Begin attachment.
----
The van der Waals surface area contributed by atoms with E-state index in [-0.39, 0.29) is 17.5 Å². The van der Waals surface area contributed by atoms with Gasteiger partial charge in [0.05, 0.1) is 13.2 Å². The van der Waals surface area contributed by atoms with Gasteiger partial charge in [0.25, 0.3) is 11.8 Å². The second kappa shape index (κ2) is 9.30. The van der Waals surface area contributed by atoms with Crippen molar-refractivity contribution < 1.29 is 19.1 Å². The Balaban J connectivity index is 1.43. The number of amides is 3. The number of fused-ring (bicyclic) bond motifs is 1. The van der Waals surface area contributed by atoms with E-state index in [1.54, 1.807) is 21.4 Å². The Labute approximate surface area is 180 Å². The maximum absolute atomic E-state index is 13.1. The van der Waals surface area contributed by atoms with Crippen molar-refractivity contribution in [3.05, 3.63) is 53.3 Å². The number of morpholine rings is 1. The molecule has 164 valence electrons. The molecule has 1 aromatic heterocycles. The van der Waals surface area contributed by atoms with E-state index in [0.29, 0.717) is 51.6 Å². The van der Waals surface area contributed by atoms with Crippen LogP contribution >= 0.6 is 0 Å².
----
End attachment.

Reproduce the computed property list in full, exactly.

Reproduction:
The van der Waals surface area contributed by atoms with E-state index in [-0.39, 0.29) is 17.5 Å². The van der Waals surface area contributed by atoms with Gasteiger partial charge in [0.05, 0.1) is 13.2 Å². The van der Waals surface area contributed by atoms with Gasteiger partial charge in [0.25, 0.3) is 11.8 Å². The second kappa shape index (κ2) is 9.30. The van der Waals surface area contributed by atoms with Crippen molar-refractivity contribution < 1.29 is 19.1 Å². The Balaban J connectivity index is 1.43. The number of amides is 3. The number of fused-ring (bicyclic) bond motifs is 1. The van der Waals surface area contributed by atoms with E-state index in [1.54, 1.807) is 21.4 Å². The Labute approximate surface area is 180 Å². The maximum absolute atomic E-state index is 13.1. The van der Waals surface area contributed by atoms with Crippen molar-refractivity contribution in [3.05, 3.63) is 53.3 Å². The number of morpholine rings is 1. The molecule has 164 valence electrons. The molecule has 1 aromatic heterocycles. The van der Waals surface area contributed by atoms with E-state index in [0.29, 0.717) is 51.6 Å². The van der Waals surface area contributed by atoms with Crippen LogP contribution >= 0.6 is 0 Å².